The science of well-being

Pastoral Messages | January 26, 2023

There’s another Santos in the news right now besides George, the congressman from Long Island who’s making headlines for his lies. Laurie Santos is a popular professor of psychology at Yale University. We should say very popular. Her 2018 course, “Psychology and the Good Life,” recorded the university’s largest class attendance since it opened in 1701. Currently, she’s teaching a free six-week online course, the “Science of Well-Being for Teens,” which, as of today, has more than 16,000 people enrolled.

Santos believes we’re letting our young people down. In some studies, nearly 40 percent of teens are reporting poor mental health. As these adolescents experience high rates of anxiety, depression, sadness, isolation, and self-injury, we’re not pointing them in good directions to help them navigate mental health crises. Case in point, argues Santos: Well-intentioned parents often over-emphasize getting good grades and getting into the perfect college at the expense of so many other important things.

Happy teens, she says, don’t tell themselves the lie that perfect grades, or money, or the best college, or a significant other will guarantee their happiness. No, they focus on being kind to themselves, tuning out their inner critic, and thinking in more self-compassionate ways.

Happy people also tend to be other-oriented, she says. They’re focused on the well-being of others and bringing happiness into other lives. They’re interested in volunteering their time, donating their money, and doing acts of service or kindness.

This all sounds sensible as we think about strategies for slowing down that anxious voice that can arise from within. My only question is: Why would these remedying suggestions of Santos only apply to teenagers? My guess is that they don’t. And I don’t think we need to wait to see if she’ll offer a happiness class for other age groups. Mental health for plenty of adults would benefit from thinking in both more self-compassionate and more other-oriented ways.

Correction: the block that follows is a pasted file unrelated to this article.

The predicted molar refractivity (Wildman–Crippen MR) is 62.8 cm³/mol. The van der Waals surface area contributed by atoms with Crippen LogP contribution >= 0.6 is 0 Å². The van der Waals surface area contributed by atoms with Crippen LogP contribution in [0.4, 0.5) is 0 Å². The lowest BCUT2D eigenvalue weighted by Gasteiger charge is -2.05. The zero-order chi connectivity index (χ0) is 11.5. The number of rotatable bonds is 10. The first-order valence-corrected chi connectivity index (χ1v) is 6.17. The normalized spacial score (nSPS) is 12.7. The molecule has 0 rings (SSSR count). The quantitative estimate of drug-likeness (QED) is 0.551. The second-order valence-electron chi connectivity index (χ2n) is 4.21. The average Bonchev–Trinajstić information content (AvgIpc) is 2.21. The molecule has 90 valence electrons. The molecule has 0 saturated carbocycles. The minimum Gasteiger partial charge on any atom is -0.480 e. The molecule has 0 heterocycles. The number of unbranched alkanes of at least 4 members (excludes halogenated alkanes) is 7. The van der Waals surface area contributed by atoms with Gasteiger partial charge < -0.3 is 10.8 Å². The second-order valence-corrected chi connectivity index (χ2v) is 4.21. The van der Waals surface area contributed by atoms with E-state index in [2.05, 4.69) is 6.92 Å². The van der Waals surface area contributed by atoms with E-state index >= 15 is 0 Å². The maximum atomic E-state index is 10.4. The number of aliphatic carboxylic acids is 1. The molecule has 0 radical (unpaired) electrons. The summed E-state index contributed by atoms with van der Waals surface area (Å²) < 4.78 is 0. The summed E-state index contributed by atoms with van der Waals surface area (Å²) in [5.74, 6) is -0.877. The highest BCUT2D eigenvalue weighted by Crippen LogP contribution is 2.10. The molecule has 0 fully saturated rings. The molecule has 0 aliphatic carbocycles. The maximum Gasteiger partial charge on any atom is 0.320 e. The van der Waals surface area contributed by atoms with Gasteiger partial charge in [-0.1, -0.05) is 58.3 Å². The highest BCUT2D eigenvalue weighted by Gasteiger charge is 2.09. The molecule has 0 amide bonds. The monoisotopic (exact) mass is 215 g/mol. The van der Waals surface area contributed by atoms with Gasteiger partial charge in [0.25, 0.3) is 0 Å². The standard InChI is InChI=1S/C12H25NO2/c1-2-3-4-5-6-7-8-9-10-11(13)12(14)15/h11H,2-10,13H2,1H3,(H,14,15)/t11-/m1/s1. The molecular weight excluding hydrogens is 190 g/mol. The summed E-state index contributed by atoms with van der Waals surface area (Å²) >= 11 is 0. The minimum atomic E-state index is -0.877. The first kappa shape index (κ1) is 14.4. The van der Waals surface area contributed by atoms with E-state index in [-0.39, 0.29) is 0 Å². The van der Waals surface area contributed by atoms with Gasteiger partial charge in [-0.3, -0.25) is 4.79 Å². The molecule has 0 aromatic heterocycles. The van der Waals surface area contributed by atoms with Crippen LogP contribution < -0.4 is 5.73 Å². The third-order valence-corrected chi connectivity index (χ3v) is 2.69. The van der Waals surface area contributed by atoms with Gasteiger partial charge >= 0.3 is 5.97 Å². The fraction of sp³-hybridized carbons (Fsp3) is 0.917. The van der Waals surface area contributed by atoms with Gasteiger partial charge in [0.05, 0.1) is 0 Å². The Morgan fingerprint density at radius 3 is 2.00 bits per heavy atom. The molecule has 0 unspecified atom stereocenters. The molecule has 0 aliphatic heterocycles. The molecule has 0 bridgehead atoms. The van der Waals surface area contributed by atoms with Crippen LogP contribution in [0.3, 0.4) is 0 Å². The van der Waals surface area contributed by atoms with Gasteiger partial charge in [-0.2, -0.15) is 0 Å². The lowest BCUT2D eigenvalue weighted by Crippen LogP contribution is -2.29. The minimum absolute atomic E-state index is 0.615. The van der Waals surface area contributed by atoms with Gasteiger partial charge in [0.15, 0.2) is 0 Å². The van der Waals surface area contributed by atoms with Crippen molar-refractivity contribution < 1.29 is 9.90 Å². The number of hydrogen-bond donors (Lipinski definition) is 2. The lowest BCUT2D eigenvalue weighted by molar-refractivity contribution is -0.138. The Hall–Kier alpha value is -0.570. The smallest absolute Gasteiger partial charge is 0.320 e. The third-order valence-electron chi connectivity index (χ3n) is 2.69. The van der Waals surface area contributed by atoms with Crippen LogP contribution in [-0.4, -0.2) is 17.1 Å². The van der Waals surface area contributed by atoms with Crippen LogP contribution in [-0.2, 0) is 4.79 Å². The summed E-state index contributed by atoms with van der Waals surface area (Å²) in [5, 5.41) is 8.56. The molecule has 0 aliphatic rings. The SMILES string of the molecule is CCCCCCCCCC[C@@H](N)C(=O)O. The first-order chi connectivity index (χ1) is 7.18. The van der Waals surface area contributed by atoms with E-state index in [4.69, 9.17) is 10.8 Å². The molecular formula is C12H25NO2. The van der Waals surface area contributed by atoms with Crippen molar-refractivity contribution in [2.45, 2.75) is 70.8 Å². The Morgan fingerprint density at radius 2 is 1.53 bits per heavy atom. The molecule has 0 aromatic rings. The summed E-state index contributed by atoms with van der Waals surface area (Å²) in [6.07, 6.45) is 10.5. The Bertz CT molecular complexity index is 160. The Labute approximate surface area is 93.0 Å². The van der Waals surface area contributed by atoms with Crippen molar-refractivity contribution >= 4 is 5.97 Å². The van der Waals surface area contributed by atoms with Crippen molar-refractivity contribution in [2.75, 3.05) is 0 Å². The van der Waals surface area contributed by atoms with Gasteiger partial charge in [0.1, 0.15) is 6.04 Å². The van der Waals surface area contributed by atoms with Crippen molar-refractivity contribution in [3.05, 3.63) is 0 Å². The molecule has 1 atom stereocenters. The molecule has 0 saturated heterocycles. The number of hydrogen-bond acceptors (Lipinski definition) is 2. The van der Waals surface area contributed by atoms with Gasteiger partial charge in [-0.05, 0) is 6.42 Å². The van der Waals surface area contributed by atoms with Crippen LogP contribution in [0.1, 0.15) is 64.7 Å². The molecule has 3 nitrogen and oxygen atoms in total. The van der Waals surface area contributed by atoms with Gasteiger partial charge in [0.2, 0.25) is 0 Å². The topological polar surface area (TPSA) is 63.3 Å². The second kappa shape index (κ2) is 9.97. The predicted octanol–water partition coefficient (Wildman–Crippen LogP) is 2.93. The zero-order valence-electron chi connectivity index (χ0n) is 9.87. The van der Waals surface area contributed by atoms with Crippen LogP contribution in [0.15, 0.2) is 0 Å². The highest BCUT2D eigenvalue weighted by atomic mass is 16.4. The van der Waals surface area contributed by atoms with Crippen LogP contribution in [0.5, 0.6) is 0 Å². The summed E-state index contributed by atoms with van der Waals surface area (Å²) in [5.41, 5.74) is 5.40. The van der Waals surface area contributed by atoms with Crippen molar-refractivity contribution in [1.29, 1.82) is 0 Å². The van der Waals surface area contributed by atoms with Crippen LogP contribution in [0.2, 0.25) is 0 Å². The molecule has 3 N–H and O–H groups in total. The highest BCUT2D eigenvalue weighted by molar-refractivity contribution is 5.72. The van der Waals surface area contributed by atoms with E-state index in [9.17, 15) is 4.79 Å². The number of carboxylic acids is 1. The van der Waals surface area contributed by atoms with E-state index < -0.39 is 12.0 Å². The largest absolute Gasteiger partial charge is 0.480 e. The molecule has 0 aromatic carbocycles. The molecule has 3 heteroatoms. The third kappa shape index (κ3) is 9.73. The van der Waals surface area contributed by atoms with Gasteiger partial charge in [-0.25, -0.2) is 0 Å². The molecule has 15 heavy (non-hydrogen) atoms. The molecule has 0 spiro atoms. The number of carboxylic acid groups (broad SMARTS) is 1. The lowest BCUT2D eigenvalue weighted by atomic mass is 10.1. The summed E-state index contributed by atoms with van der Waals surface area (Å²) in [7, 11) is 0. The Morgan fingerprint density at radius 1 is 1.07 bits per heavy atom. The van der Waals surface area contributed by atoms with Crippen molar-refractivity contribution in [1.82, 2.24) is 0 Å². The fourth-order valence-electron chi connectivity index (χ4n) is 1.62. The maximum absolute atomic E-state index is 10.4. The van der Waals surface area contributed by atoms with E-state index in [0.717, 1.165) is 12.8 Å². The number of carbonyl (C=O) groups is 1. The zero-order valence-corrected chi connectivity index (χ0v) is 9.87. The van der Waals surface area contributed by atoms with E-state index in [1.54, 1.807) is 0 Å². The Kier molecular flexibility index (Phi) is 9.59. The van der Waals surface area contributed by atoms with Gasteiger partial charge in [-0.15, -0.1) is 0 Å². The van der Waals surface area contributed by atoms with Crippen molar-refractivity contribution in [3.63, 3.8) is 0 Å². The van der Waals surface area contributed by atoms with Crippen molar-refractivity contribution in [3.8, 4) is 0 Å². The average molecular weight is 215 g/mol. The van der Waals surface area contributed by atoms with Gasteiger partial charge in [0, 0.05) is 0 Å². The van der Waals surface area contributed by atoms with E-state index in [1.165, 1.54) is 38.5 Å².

Life gets better and the world becomes a more enjoyable place whenever any of us become kinder to others and kinder to ourselves. There’s no magic about this. And for some people it’s hard to achieve. But that’s why we share the journey.

-Peter W. Marty, senior pastor

8 Comments on “The science of well-being”

  • Janette Schmidt

    January 28, 2023 at 5:37 pm

    I have taken her class! Very helpful!

  • Marcia Willi

    January 28, 2023 at 10:30 am

    This is so true! I volunteer @ a couple of things in the community and I know that i feel more fulfilled when I am giving back

  • Joan Bruce

    January 26, 2023 at 3:21 pm

    What thought provoking and timely message. There’s so much in it for all of us. I’d like to take Prof. Santos’ class. Thank you, Peter.

  • Joan Bruce

    January 26, 2023 at 3:14 pm

    What a thoughtful and fitting message. I especially tuned in to being kind to each other and too ourselves, tuning out our inner critique.
    Prof Santos’ class would benefit many of us. Thank you for sharing.

  • Linda Creighton

    January 26, 2023 at 2:24 pm

    Pastor Marty,
    In answer to your question, the times I’m the happiest is when I am God’s hands and feet. Serving bring me the most happiness, whether it’s bringing my grandchildren to church, handing out doughnuts and bulletins, or helping with Madison Market, just to name a few. All I want to hear from is God saying, ” Well done good and faithful servant!” I pray I’m passing that passion on to my grandchildren too, but something tells me they have servant hearts already!

  • Jerry Linn

    January 26, 2023 at 2:18 pm

    Peter: Excellent message. So relevant in today’s world. Jerry

  • Suzanne Benson

    January 26, 2023 at 2:13 pm

    Thank you so much for sharing!!
    Love is an active verb – for ourselves and others. Practice, practice, practice…

    • Stella Herzig

      January 26, 2023 at 8:01 pm


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